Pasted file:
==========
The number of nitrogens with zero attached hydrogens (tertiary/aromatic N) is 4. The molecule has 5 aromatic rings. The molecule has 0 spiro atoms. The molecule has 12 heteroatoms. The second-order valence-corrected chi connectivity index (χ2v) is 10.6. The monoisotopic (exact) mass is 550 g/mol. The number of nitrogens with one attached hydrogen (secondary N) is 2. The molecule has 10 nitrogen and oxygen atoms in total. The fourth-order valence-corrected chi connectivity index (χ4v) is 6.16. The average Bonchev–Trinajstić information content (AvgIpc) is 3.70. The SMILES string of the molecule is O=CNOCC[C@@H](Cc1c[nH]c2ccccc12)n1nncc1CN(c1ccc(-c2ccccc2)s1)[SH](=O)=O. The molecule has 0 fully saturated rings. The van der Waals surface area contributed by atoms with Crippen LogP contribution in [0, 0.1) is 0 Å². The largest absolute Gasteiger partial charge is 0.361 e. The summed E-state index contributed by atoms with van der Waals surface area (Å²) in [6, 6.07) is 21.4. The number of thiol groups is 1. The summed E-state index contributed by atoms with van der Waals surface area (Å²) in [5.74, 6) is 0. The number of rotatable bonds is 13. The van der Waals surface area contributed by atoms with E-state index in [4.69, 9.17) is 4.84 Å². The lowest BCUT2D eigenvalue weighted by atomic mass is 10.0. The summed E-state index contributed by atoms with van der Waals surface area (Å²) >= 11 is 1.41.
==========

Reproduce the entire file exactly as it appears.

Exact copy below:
The number of nitrogens with zero attached hydrogens (tertiary/aromatic N) is 4. The molecule has 5 aromatic rings. The molecule has 0 spiro atoms. The molecule has 12 heteroatoms. The second-order valence-corrected chi connectivity index (χ2v) is 10.6. The monoisotopic (exact) mass is 550 g/mol. The number of nitrogens with one attached hydrogen (secondary N) is 2. The molecule has 10 nitrogen and oxygen atoms in total. The fourth-order valence-corrected chi connectivity index (χ4v) is 6.16. The average Bonchev–Trinajstić information content (AvgIpc) is 3.70. The SMILES string of the molecule is O=CNOCC[C@@H](Cc1c[nH]c2ccccc12)n1nncc1CN(c1ccc(-c2ccccc2)s1)[SH](=O)=O. The molecule has 0 fully saturated rings. The van der Waals surface area contributed by atoms with Crippen LogP contribution in [0, 0.1) is 0 Å². The largest absolute Gasteiger partial charge is 0.361 e. The summed E-state index contributed by atoms with van der Waals surface area (Å²) in [6, 6.07) is 21.4. The number of thiol groups is 1. The summed E-state index contributed by atoms with van der Waals surface area (Å²) in [5.74, 6) is 0. The number of rotatable bonds is 13. The van der Waals surface area contributed by atoms with E-state index in [4.69, 9.17) is 4.84 Å². The lowest BCUT2D eigenvalue weighted by atomic mass is 10.0. The summed E-state index contributed by atoms with van der Waals surface area (Å²) >= 11 is 1.41.